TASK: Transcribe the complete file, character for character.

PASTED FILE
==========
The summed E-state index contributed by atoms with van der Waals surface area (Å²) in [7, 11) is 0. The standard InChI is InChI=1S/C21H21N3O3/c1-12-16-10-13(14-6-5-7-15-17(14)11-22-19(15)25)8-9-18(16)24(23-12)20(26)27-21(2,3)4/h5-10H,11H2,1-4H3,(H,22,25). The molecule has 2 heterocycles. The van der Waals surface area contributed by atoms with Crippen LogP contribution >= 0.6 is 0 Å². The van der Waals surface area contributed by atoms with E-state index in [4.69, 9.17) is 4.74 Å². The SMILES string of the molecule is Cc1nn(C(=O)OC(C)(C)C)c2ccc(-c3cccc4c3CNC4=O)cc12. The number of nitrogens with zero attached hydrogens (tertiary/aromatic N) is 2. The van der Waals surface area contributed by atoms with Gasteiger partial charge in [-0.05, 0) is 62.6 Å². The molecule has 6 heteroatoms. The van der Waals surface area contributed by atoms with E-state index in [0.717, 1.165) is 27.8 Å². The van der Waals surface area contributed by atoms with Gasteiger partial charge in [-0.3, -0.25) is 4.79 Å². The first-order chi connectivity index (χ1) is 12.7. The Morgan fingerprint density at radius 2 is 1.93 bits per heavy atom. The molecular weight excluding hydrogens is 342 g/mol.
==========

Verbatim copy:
The summed E-state index contributed by atoms with van der Waals surface area (Å²) in [7, 11) is 0. The standard InChI is InChI=1S/C21H21N3O3/c1-12-16-10-13(14-6-5-7-15-17(14)11-22-19(15)25)8-9-18(16)24(23-12)20(26)27-21(2,3)4/h5-10H,11H2,1-4H3,(H,22,25). The molecule has 2 heterocycles. The van der Waals surface area contributed by atoms with Crippen LogP contribution >= 0.6 is 0 Å². The van der Waals surface area contributed by atoms with E-state index in [4.69, 9.17) is 4.74 Å². The SMILES string of the molecule is Cc1nn(C(=O)OC(C)(C)C)c2ccc(-c3cccc4c3CNC4=O)cc12. The number of nitrogens with zero attached hydrogens (tertiary/aromatic N) is 2. The van der Waals surface area contributed by atoms with Gasteiger partial charge in [-0.05, 0) is 62.6 Å². The molecule has 6 heteroatoms. The van der Waals surface area contributed by atoms with E-state index in [0.717, 1.165) is 27.8 Å². The van der Waals surface area contributed by atoms with Gasteiger partial charge in [-0.3, -0.25) is 4.79 Å². The first-order chi connectivity index (χ1) is 12.7. The Morgan fingerprint density at radius 2 is 1.93 bits per heavy atom. The molecular weight excluding hydrogens is 342 g/mol.